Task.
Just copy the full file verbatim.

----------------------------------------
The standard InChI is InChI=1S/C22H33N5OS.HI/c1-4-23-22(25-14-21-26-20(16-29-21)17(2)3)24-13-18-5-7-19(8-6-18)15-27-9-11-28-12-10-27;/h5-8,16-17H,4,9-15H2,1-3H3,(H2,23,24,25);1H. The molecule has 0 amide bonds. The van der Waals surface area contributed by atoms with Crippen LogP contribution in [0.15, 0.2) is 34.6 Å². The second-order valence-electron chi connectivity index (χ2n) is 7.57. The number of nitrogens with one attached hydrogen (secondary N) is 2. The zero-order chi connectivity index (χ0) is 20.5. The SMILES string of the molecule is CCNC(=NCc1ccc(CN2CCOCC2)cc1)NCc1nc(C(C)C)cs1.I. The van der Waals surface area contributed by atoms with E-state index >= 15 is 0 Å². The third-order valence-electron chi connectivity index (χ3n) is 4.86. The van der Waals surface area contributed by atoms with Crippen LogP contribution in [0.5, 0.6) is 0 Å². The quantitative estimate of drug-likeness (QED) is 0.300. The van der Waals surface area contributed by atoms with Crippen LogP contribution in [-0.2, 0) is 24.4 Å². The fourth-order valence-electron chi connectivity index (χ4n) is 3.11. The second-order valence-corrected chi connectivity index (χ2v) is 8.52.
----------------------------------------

The standard InChI is InChI=1S/C22H33N5OS.HI/c1-4-23-22(25-14-21-26-20(16-29-21)17(2)3)24-13-18-5-7-19(8-6-18)15-27-9-11-28-12-10-27;/h5-8,16-17H,4,9-15H2,1-3H3,(H2,23,24,25);1H. The molecule has 0 amide bonds. The van der Waals surface area contributed by atoms with Crippen LogP contribution in [0.15, 0.2) is 34.6 Å². The second-order valence-electron chi connectivity index (χ2n) is 7.57. The number of nitrogens with one attached hydrogen (secondary N) is 2. The zero-order chi connectivity index (χ0) is 20.5. The SMILES string of the molecule is CCNC(=NCc1ccc(CN2CCOCC2)cc1)NCc1nc(C(C)C)cs1.I. The van der Waals surface area contributed by atoms with E-state index >= 15 is 0 Å². The third-order valence-electron chi connectivity index (χ3n) is 4.86. The van der Waals surface area contributed by atoms with Crippen LogP contribution in [0.5, 0.6) is 0 Å². The quantitative estimate of drug-likeness (QED) is 0.300. The van der Waals surface area contributed by atoms with Crippen LogP contribution in [-0.2, 0) is 24.4 Å². The fourth-order valence-electron chi connectivity index (χ4n) is 3.11. The second-order valence-corrected chi connectivity index (χ2v) is 8.52.